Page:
Keeping the foodservice equipment marketplace up to date with the latest menu and concept trends.


Hybrid Design Guides Back-to-Work Foodservice

As workers make their way back to offices, foodservice consultants in that space have been tasked to determine how to design and reconfigure serveries for what’s beginning to look like a hybrid remote/in-person setup.

specifier TChadwickDSC 0314Theresa Chadwick“Amenities are a huge part of bringing people into the office,” says Theresa Chadwick, a San Francisco-based project manager with Cini•Little International Inc., “but during the pandemic, companies found that their employees are still highly successful when working remotely.”

As a result, a new hybrid work model seems to have formed, with many employees working from home some days and going into the office on others, but it’s not always the same week-to-week.

“This is a challenge for foodservice operators because if you don’t have consistent participation, it can be difficult to plan for the amount of food that you need for that day,” Chadwick says. That challenge extends to consultants. The question becomes, how do we design foodservice spaces for that kind of flexibility so [the operator] can feed a smaller amount of people on a hybrid schedule where there may only be half of the staff in on a weekday, but then have the capability to have a catered event or full corporate team of up to 500 people?”

Here are some ways that Chadwick has found success in designing corporate feeding spaces for the capacity to be full service with the ability to scale back and save on labor when needed.

Step 1: Size the space for maximum output

“The first step is to look at the space and take into account the total occupancy that’s projected,” says Chadwick, who says it’s best to design with the maximum number of people in mind. “Then we can calculate the foodservice square footage and the dry storage and cold storage needs for that number.” Designing with the smallest number would make scaling up when needed more difficult. Especially, she notes, if more people return to the office on a more regular basis in the future.

Step 2: Specify multiuse equipment for flexibility and labor

The best way to build in flexibility, Chadwick says, is to specify equipment that’s easy to use and that can support multiple cooking options. “I’m getting away from single-use equipment that just allows for one cooking type,” she says. While combi ovens might not be the go-to in other segments, for B&I, these pieces can prepare multiple types of foods for different types of daily or event-style needs.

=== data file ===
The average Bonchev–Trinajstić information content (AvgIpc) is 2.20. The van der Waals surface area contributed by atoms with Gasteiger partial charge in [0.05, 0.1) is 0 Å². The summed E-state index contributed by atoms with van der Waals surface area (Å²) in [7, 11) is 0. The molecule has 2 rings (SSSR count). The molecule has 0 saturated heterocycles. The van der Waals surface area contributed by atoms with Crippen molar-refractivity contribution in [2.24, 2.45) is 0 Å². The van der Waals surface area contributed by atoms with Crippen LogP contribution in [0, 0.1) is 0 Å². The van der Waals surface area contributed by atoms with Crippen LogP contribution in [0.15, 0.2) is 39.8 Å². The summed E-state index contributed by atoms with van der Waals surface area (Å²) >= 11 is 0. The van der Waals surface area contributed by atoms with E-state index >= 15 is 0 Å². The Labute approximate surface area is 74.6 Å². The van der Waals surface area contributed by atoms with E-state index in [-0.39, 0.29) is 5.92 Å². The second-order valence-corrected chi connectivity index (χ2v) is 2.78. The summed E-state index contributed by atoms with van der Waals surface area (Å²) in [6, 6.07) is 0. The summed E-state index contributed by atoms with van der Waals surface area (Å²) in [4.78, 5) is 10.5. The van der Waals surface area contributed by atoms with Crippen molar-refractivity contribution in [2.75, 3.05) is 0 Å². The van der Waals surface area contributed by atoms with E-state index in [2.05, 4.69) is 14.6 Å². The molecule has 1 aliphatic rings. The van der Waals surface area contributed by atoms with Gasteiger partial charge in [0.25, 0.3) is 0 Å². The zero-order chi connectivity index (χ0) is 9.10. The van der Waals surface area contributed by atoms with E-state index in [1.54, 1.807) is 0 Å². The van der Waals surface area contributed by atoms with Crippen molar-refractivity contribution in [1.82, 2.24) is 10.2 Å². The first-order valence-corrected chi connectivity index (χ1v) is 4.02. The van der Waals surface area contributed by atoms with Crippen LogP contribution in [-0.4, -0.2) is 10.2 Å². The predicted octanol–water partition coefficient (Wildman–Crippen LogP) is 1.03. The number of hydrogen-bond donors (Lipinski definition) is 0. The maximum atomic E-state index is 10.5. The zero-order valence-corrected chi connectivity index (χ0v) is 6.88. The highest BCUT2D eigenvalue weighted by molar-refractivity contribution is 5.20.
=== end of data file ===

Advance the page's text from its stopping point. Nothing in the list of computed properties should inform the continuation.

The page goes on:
At the same time, there should be some pieces that can handle bulk preparation and catering, if that’s necessary. “You want to be able to have the right equipment package when the foodservice is firing on all cylinders,” Chadwick says. In addition to the aforementioned combi ovens, that might also include a tilt skillet or blast chiller.

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Step 3: Plan for more grab-and-go

Offering more fully prepared, grab-and-go options versus highly customized food accounts for any labor shortages or smaller feeding numbers, and it allows the operator to expand menus even with smaller footprints. Having more prepackaged food also makes it convenient for foodservice operators exploring online ordering or deliveries and foodservice pickups to other parts of a campus, Chadwick says. Instead of a self-service or full-service salad bar, both of which require extra staff for replenishing/cleaning or serving, Chadwick sees more operators going the prepackaged salad route in the future, or a very condensed salad bar that offers a simple base, a protein and just a few toppings.

With more grab-and-go, merchandisers should fit seamlessly with the overall design of the servery and not be an afterthought. “There’s a lot of coordination with the architect,” Chadwick says. “We’re not going to slap a clunky, matte black merchandiser in the space that looks like it should be in a convenience store. The refrigerated displays have to be functional, but they also have to fit into the branding of the space.”

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Step 4: Double down on beverage service

For one coffee bar/grab-and-go area, Chadwick worked with the architect to create a chalkboard menu on a wall with a tiled, low merchandiser below holding wraps, salads, yogurts and parfaits. The upper portion had an ambient glass case for a pastry display set next to the barista station with a sleek black espresso machine. Off to the side, a tall upright merchandiser was set back into the walls to fit more seamlessly into the space.

The other nice thing about these coffee bars/grab-and-go spaces is that they can “double as a bar after-hours for happy hour, which is another amenity for employees,” Chadwick says. And, don’t forget about beverage on every floor. “I’m seeing more of a need for more employee pantries on every floor or throughout a campus – there should always be some kind of counter with an automatic espresso or coffee machine, water dispenser, small refrigerator, microwave and trash.”

Step 5: Lean into technology

Office workers of tomorrow will want to be able to simply order from their desk and pick up the food quickly and easily when ready. “I’m seeing more clients ask about those flex hot/cold cubbies that keep food at safe temperatures and help mitigate queuing lines,” Chadwick says. Online ordering for pickup also “helps with labor because a lot of the food can be prepared in bulk ahead of time and plated quickly because there’s a set menu for that day.”

More operators are going cashless these days for streamlined service. And “there needs to be touchless everything,” Chadwick says, from touchless sinks (including handwashing sinks near dining areas) to touchless ice, soda and water dispensing and more.